Of all the stale, rusty old traditions that are
part of a daily newspaper, perhaps none look as "worn around the edges" as the
editorial and op-ed pages.
There is hardly a paper on the face of the earth that doesn't follow the same old formula, you know the one, unsigned editorials that speak in the newspaper's "institutional voice"; a cartoon or two; letters to the editor; and, on the right-hand page, signed pieces by the paper's staff columnists and from a few syndicated services. Even the design of these pages is virtually the same from paper to paper....
Well, it's time to "eliminate the editorial page," according to Timothy Noah on Slate.com. He says that editorials aren't expressions of a papers voice because they are produced by a team of writers. Nor does the editorial page represent the opinions of the papers owner- in the US for example, the Tribune Company might have one opinion in its flagship, the Chicago Tribune, and the opposite in its subsidiary, the LA Times. What's more, the genre has "built in defects." It lacks sufficient length to make a convincing arguement, instead settling for a boring "timidity" or irresponsible "posturing." So the opinion page- usually found opposite- is a "thousand times more compelling." These longer articles display the "quirky intelligence" that comes from a single persons opinion.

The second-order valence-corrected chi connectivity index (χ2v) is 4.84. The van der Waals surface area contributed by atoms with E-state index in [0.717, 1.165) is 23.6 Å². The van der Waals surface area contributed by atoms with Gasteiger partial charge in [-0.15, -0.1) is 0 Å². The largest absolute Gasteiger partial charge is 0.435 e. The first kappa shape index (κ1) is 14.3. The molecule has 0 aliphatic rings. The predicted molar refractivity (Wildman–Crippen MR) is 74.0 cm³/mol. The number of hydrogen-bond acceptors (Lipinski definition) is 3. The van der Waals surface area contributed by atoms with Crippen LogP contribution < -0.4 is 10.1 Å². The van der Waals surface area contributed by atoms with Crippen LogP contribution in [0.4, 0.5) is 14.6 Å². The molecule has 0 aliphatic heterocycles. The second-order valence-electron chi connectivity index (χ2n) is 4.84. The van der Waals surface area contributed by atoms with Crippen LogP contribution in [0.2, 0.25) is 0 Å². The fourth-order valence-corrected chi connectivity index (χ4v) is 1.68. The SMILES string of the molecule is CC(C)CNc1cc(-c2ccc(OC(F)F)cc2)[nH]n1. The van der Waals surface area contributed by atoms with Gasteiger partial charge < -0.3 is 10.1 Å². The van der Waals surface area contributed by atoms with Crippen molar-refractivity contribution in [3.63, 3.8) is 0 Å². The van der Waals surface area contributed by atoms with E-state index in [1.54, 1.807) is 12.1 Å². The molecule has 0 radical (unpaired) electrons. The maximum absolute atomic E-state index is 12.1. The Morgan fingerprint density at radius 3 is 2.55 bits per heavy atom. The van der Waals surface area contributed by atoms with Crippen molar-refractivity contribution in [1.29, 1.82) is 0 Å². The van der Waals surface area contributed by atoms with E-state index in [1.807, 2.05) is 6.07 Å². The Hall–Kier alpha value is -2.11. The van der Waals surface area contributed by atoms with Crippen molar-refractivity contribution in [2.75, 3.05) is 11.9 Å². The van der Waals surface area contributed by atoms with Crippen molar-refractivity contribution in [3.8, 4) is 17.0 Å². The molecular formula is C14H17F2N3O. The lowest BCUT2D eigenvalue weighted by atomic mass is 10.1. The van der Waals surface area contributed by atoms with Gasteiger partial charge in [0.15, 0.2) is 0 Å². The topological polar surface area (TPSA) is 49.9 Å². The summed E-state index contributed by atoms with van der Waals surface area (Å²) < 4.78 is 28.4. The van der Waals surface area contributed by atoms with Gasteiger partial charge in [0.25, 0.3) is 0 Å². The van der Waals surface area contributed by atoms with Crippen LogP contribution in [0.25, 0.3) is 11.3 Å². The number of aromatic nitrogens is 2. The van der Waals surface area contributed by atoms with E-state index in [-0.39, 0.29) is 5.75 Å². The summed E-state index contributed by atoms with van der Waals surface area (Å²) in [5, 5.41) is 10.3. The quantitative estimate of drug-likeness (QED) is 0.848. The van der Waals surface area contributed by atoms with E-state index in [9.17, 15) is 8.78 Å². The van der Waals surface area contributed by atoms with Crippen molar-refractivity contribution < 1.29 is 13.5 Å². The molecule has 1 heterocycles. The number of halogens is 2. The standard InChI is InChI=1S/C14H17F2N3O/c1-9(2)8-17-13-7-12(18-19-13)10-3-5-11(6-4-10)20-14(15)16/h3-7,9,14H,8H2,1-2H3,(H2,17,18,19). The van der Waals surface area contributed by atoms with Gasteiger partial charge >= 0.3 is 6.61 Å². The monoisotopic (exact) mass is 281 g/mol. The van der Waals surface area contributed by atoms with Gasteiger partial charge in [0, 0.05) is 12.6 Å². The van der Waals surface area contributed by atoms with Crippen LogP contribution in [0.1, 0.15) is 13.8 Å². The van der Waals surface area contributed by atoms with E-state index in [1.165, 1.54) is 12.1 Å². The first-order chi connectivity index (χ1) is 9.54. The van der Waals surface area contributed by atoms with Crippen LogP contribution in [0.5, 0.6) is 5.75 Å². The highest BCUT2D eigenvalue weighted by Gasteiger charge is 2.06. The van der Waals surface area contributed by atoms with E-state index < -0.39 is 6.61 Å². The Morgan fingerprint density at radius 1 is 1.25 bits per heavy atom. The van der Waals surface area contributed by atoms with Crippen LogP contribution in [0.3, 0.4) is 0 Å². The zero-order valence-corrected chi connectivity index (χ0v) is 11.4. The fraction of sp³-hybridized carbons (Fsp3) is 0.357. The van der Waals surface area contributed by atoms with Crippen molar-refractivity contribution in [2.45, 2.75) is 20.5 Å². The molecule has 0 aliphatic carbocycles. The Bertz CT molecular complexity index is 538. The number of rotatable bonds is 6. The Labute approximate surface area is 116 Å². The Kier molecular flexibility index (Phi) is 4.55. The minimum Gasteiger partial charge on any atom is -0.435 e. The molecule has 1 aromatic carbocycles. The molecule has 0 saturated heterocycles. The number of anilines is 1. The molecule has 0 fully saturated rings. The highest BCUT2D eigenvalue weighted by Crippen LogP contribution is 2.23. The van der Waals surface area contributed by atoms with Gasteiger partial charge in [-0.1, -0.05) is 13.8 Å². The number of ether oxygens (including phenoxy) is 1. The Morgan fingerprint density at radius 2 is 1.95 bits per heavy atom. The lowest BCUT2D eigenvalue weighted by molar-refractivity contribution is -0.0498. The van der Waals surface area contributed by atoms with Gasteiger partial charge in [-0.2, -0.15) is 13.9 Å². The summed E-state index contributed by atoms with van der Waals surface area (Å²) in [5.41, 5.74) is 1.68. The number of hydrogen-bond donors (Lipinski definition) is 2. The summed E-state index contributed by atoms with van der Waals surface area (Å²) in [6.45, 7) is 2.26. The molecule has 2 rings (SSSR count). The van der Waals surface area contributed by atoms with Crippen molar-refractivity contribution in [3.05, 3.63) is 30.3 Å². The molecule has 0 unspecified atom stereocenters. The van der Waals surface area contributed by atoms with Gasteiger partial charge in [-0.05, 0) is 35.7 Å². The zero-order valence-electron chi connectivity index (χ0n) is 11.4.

The opinion editor could always weigh in with a special editorial several times a yeay and "it's meare appearance would be something of an occasion." But this probably won't happen soon, because editorial page editors would have to eliminate their own jobs. And if a publisher tried, they'd be accused of doing it "to dumb down the nespaper".
It's a compelling arguement, but the real reason to dump the page is because nobody wants to read editorials anyway. I would much rather read "democratised content" that is available via weblogs andcomments sections whereby people can weigh in with their opinions, corrections, reactions and long-winded, angry ramblings.